Orlando Bloom has answered the timeless question: What if Romeo wore black jeans?
OK, they may not be exactly black, but they're a dark wash and ripped at the knees. As Romeo, he pairs them with a pair of scuffed Red Wing-style boots, a tight long-sleeve white jersey, lots of necklaces and a gray hoodie. Oh, and a motorcycle. Yes, he roars onto the stage on a Triumph. (And Romeo, that impulsive youth, does indeed wear a helmet, good lad).
The "Romeo and Juliet" that opened Thursday at the Richard Rodgers Theatre has ripped the tragic love story from its 16th century Italian city setting. Where it is put isn't clear. Maybe an industrial part of Brooklyn?
There are huge pipes that spit fire, thick steel cables, a graffiti-crusted fresco, costumes that would look suitable at an American Eagle outlet — knit caps, gray zip-up jackets, white slip dresses — and piles of sand on either side of the stage that kick up cool dust. We're clearly a long way from "fair Verona." This is a hipster-ville.
Credit David Leveaux with trying to make Shakespeare cool, even if this uneven production sometimes misses the mark by falling in love with its visual effects. The staging is fast, too, with a noticeable rushed quality to the second half that leaves little time to digest the accumulating body count.
Bloom and his Juliet, the rising star Condola Rashad, sometime seem out of synch emotionally, but both give it their all, the stage veteran Rashad emerging better than her opposite, a relative theatrical novice, though Bloom at one point catches a falling feather with the skill and panache of a ninja.
Bloom, a matinee idol, too often appears like a squinty, aging boy band member, while Rashad embraces a coltish, youthful impulsiveness. They are terrific when they kiss, and they do so with a frequency perfectly in synch by their characters' savage love. But when they're apart, the weight of these roles seems to push them down.
Bloom is good at pitching woo, but shaky at other times. He does well in the balcony scene — she is on a suspended platform that resembles a window washer's gondola — but his rage at the death of Mercutio is flaccid. Bloom, as expected, offers up his naked chest, but his beating heart inside isn't always apparent.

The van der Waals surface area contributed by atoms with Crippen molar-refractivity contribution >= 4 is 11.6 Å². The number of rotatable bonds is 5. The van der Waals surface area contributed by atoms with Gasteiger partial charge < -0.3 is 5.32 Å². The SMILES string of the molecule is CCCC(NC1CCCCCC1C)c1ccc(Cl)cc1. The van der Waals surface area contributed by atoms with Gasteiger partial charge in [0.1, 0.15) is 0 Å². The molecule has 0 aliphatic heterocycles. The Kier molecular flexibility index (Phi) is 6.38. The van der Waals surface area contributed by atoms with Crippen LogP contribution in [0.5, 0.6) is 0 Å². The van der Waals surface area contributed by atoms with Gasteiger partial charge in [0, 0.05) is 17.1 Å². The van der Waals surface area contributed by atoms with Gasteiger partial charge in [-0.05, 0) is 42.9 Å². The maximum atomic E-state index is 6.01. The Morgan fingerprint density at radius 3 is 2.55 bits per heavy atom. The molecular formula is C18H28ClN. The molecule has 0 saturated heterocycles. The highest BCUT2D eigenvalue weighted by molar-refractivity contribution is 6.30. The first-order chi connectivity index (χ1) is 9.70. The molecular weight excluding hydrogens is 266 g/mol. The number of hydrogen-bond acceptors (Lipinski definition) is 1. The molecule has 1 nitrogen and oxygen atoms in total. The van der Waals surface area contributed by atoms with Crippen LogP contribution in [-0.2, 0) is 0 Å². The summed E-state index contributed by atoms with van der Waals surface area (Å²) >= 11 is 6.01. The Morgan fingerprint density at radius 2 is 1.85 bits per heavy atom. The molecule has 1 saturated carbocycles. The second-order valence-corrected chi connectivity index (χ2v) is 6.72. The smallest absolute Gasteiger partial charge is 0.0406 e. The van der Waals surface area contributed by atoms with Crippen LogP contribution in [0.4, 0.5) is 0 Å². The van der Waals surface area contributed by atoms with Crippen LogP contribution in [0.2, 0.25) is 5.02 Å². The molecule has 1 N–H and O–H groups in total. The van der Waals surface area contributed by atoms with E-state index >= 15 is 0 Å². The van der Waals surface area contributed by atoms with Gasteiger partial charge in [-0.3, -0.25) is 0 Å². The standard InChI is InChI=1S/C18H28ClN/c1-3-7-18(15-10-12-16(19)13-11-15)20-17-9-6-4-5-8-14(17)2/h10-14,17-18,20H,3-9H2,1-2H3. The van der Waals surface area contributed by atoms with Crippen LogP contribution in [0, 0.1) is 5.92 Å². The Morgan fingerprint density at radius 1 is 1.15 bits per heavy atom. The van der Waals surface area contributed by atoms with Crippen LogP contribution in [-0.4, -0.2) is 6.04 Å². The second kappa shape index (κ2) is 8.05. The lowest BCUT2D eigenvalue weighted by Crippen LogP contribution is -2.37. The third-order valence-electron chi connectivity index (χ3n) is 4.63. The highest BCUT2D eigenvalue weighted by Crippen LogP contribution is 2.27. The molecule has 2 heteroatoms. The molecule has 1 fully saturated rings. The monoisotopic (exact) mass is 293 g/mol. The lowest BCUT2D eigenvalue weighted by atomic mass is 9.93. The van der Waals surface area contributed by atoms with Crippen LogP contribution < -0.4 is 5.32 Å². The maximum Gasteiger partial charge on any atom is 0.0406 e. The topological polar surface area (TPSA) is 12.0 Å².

Rashad beautifully captures the humor of Juliet as a giddy teenager but also flashes a scary smile when she's hiding her grim plans from her parents. While Bloom has his abs, Rashad has her own natural weapon: Two enormous eyes filled with emotion.
The two leads are often overshadowed by some very savvy veterans, especially a meaning-well-but-doomed Brent Carver as the Friar, a puffed up and quick to anger Chuck Cooper as Lord Capulet, a leather-clad rock star Christian Camargo playing Mercutio like a member of Oasis, and a delightful Jayne Houdyshell as the Nurse who almost steals the show. Each has little touches — a leer from Mercutio, a sip from a flask by the Nurse or an exasperated bellow from Lord Capulet — that bring life to this play; stuff like the motorcycle, not so much.
The racial dimension of the cast — Capulets are black, Montagues are white — really only serves as visual cues of fighting families. Many feared it would be exploitative, but it doesn't seem so.
Scenic designer Jesse Poleshuck frames the action in a gritty, timeless place. A back wall breaks into several parts that are reconfigured nicely to give shape to the play's events, but the sand is just plain weird and the tubes that spew fire makes the whole thing look like "Romeo and Juliet" performed inside a giant Weber gas grill.
There's a lot of other stuff — a live cellist, balloons, industrial house music, messenger bags, a real bird, a huge bell, actors running through the audience, a swing — that distract. Romeo may show up on a Triumph but the show, trying hard, unfortunately isn't one.
Orlando Bloom makes his Broadway debut in a “Romeo and Juliet” redo that packs Hollywood star power but lacks emotional fireworks.
The tricked-out but tepid revival of Shakespeare’s tragedy starts off with a bang, literally. The din jolts theatergoers to full attention and sets the scene for high-stakes drama.
Alas, no such luck.
As usual, director David Leveaux lavishes lots of attention on visuals, gimmicks and effects — the defining one here is a helium balloon that starts full and gradually shrivels.